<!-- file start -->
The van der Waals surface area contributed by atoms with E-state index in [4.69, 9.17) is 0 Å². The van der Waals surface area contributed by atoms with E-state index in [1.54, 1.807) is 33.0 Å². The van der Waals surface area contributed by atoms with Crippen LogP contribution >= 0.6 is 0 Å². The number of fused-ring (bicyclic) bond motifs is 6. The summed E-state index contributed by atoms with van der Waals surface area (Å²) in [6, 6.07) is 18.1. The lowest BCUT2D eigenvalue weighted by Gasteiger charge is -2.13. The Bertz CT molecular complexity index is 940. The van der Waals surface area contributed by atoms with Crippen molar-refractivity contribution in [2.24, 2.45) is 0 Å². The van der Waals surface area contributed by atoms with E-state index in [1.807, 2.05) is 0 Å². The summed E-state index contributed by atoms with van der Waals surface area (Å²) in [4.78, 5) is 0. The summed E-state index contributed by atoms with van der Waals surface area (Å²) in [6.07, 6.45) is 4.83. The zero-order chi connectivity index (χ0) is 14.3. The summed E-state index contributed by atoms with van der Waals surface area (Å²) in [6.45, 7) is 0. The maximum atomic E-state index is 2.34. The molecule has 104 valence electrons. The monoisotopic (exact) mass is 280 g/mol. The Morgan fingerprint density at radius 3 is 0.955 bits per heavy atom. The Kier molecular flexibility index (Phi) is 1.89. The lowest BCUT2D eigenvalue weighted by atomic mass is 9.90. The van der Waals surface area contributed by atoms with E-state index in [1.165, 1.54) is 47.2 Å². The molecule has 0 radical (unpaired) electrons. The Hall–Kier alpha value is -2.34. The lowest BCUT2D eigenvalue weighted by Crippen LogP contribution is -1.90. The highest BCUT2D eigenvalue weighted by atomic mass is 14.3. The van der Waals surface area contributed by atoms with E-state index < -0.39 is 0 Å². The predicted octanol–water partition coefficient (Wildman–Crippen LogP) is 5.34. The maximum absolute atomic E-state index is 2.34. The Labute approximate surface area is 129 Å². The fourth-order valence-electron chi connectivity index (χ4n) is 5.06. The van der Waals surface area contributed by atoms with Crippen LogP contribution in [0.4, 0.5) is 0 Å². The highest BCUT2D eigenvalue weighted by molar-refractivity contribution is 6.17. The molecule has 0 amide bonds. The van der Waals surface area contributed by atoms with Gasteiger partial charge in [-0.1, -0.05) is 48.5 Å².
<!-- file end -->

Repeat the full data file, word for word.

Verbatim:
The van der Waals surface area contributed by atoms with E-state index in [4.69, 9.17) is 0 Å². The van der Waals surface area contributed by atoms with E-state index in [1.54, 1.807) is 33.0 Å². The van der Waals surface area contributed by atoms with Crippen LogP contribution >= 0.6 is 0 Å². The number of fused-ring (bicyclic) bond motifs is 6. The summed E-state index contributed by atoms with van der Waals surface area (Å²) in [6, 6.07) is 18.1. The lowest BCUT2D eigenvalue weighted by Gasteiger charge is -2.13. The Bertz CT molecular complexity index is 940. The van der Waals surface area contributed by atoms with Crippen molar-refractivity contribution in [2.24, 2.45) is 0 Å². The van der Waals surface area contributed by atoms with E-state index in [1.807, 2.05) is 0 Å². The summed E-state index contributed by atoms with van der Waals surface area (Å²) in [4.78, 5) is 0. The summed E-state index contributed by atoms with van der Waals surface area (Å²) in [6.07, 6.45) is 4.83. The zero-order chi connectivity index (χ0) is 14.3. The summed E-state index contributed by atoms with van der Waals surface area (Å²) in [6.45, 7) is 0. The maximum atomic E-state index is 2.34. The molecule has 104 valence electrons. The monoisotopic (exact) mass is 280 g/mol. The Morgan fingerprint density at radius 3 is 0.955 bits per heavy atom. The Kier molecular flexibility index (Phi) is 1.89. The lowest BCUT2D eigenvalue weighted by atomic mass is 9.90. The van der Waals surface area contributed by atoms with E-state index in [1.165, 1.54) is 47.2 Å². The molecule has 0 radical (unpaired) electrons. The Hall–Kier alpha value is -2.34. The lowest BCUT2D eigenvalue weighted by Crippen LogP contribution is -1.90. The highest BCUT2D eigenvalue weighted by atomic mass is 14.3. The van der Waals surface area contributed by atoms with E-state index < -0.39 is 0 Å². The predicted octanol–water partition coefficient (Wildman–Crippen LogP) is 5.34. The maximum absolute atomic E-state index is 2.34. The Labute approximate surface area is 129 Å². The fourth-order valence-electron chi connectivity index (χ4n) is 5.06. The van der Waals surface area contributed by atoms with Crippen LogP contribution in [0.4, 0.5) is 0 Å². The highest BCUT2D eigenvalue weighted by molar-refractivity contribution is 6.17. The molecule has 0 amide bonds. The van der Waals surface area contributed by atoms with Gasteiger partial charge in [-0.1, -0.05) is 48.5 Å².